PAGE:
Based on real-life events that occurred in the 1920s (!), we watch a happily married pair of artists grapple with the realities of the husband's latent desire to release his inner woman as he dresses in female clothing. Already nominated for numerous awards (in December, 2015), Academy Award-winning director Tom Hooper ("The King's Speech") is guided by a screenplay from Lucinda Coxon ("Wild Target") which in turn was based on David Ebershoff's biographical novel "The Danish Girl."
This excellent cast and brilliant production design convinced me this was real: Einer is a painter and devoted husband; Gerda, is also a painter who playfully uses her husband as a model for her female portraits. Both of these lead actors deserve all the nominations they get; each one contributes to the quality of the other's game. And the cinematography by Danny Cohen is exquisite, many scenes are framed like paintings!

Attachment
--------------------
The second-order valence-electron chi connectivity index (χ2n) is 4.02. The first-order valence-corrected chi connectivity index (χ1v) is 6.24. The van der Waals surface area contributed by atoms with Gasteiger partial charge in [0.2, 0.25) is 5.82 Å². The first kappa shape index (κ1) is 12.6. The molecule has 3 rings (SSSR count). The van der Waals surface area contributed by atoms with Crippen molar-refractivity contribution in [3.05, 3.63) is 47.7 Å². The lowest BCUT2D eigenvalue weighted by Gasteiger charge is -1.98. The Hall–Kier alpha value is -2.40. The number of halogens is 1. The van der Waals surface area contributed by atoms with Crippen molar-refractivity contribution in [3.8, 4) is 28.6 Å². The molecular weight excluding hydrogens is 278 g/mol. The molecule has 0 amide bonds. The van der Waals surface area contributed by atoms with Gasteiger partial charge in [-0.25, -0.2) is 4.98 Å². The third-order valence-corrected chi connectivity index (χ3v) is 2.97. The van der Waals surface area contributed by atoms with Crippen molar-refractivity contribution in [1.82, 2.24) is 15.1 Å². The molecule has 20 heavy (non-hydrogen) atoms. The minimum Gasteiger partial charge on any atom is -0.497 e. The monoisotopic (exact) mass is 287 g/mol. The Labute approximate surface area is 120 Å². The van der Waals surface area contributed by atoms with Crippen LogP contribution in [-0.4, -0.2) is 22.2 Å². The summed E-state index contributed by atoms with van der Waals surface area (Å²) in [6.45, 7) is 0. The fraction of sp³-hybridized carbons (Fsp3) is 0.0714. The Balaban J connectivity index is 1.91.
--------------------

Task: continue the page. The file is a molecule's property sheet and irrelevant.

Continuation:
As you can see, this highly qualified cast is capable of carrying a complex and heart-wrenching story. You can always tell when a story is based on real life, a storybook ending is often a bit more elusive.
This is rated "R" for nudity and the subject matter. Those matters are tastefully handled, but are on screen nonetheless. By the way, much of the dialogue is whispered or murmured, so look for a theater with closed captions! Just remember, this one's for grownups!